Genre: YA, Magical Realism
Publisher: Corgi Childrens
It's the accident season, the same time every year. Bones break, skin tears, bruises bloom.
The accident season has been part of seventeen-year-old Cara's life for as long as she can remember. Towards the end of October, foreshadowed by the deaths of many relatives before them, Cara's family becomes inexplicably accident-prone. They banish knives to locked drawers, cover sharp table edges with padding, switch off electrical items - but injuries follow wherever they go, and the accident season becomes an ever-growing obsession and fear.
But why are they so cursed? And how can they break free?
This novel is flawless.
I feel like Moira Fowley-Doyle grabbed my hand tight and led me through the darkest shadows of myself to rediscover the wild part of my soul. Reading The Accident Season made me feel alive – it was like she wove a spell through her words that made me want to read and live recklessly. All at once, I wanted to run outside and look for the magic in the world, because finishing her novel helped me to believe it was out there somewhere.
No other book has made me feel that way in a very long time.
Darkness seems to pulse through Fowley-Doyle’s characters. They are dangerous, they are broken, but they’re also so real. They are lost, tearing up their own lives in a misguided attempt to find their place in the world. Although Cara narrates the entire novel, I felt as though I knew each and every character personally, and in part that’s what made this novel so utterly haunting. Charming, wild Bea who radiates energy and fire; calculating Alice whose past clutches onto her present; quiet Sam, afraid of himself and hiding in the shadows; and Cara, who chases after nightmares. And their relationship is also just brilliant. Despite their striking differences and individual problems, they never fail to link arms and march on through their pain.
Oh, and the pain they suffer through… Cara, Sam, Alice and their mother Melanie become accident-prone every October. Nobody understands why, but the accident season can be deadly, and this time Bea’s tarot cards have predicted an outcome even worse than the usual cuts, bruises and broken bones. Initially, I found this premise enthralling, but the author weaves in contemporary, mysterious and paranormal features that made my head spin in the best way possible. I’d never delved into Magical Realism as a genre before, but it’s delightfully bizarre – a dark and twisted reality is created by treating magical occurrences as the norm. Cara catches glimpses of her own imaginings in the real world, but the author writes as though they are actually there. Paranormal creatures come out to play in the dark of the night, but while they could simply be metaphors there’s a suggestion they’re real. The effect is exhilarating.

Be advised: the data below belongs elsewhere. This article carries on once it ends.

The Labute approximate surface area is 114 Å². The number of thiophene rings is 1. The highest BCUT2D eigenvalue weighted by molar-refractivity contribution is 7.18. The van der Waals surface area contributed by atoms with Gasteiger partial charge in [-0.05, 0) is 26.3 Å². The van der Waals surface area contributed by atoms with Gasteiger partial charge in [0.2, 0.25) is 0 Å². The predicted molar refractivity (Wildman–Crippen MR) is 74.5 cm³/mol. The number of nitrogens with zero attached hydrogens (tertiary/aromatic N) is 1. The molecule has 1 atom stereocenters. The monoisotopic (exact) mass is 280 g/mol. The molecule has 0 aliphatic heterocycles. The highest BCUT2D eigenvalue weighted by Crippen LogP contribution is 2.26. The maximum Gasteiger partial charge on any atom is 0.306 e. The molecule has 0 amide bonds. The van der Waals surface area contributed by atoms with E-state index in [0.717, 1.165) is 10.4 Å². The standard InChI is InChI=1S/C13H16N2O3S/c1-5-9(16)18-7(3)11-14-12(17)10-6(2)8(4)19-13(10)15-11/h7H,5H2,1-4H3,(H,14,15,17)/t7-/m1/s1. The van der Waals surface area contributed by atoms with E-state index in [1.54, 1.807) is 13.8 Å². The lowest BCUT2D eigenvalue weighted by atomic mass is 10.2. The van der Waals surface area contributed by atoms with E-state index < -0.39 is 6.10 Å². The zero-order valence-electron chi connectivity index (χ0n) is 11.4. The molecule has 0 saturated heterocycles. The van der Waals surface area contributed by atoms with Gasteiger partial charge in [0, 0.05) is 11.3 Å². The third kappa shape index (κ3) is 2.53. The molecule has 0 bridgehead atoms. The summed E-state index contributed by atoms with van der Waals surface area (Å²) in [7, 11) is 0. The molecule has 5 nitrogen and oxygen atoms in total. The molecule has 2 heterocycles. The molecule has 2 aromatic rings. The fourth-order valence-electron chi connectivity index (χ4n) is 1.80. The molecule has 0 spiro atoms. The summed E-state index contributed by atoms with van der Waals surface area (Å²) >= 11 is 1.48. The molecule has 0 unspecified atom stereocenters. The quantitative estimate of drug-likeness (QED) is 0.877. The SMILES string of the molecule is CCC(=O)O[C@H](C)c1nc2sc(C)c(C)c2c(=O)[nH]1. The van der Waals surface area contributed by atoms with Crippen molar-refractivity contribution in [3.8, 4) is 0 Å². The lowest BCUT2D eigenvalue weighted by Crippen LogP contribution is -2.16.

But The Accident Season becomes a masterpiece because of its author’s writing style. The experience of reading it was simply intoxicating – I felt like I was drunk on a magical concoction of sadness and ethereal beauty. The story flowed as smoothly yet wildly as dancers in a trance. There’s really no other way to describe it. Fowley-Doyle’s words are raw with emotion, tumbling across the page recklessly and effortlessly, but simultaneously stunning in its poetic imagery. “Singed, singe, sing, sang, song. Our pain is a song. It opens us out and drops pebbles of truth inside us and then it sews us back up again.”
The Accident Season is wonderfully weird, with equal parts creepiness and beauty woven into its storyline. Moira Fowley-Doyle’s writing is wildly addictive, and I can’t wait to read her next novel.
Recommended to: Readers with a forgotten dark side.
The Last Word
I don’t know how this book doesn’t have a five-star average rating on Goodreads. It’s one of those novels I’m going to force all my friends to read. I’ll probably reread a billion times. It’s absolutely incredible.
I mean, look at this:
“Rain falls on the keys like it’s going to type out its own secrets. I would read them aloud but I don’t speak the language of the rain. I’m not even sure I can understand the river any more. It roars on beside me but it doesn’t whisper my secrets back at me, and it doesn’t call my name. Maybe it never really did.”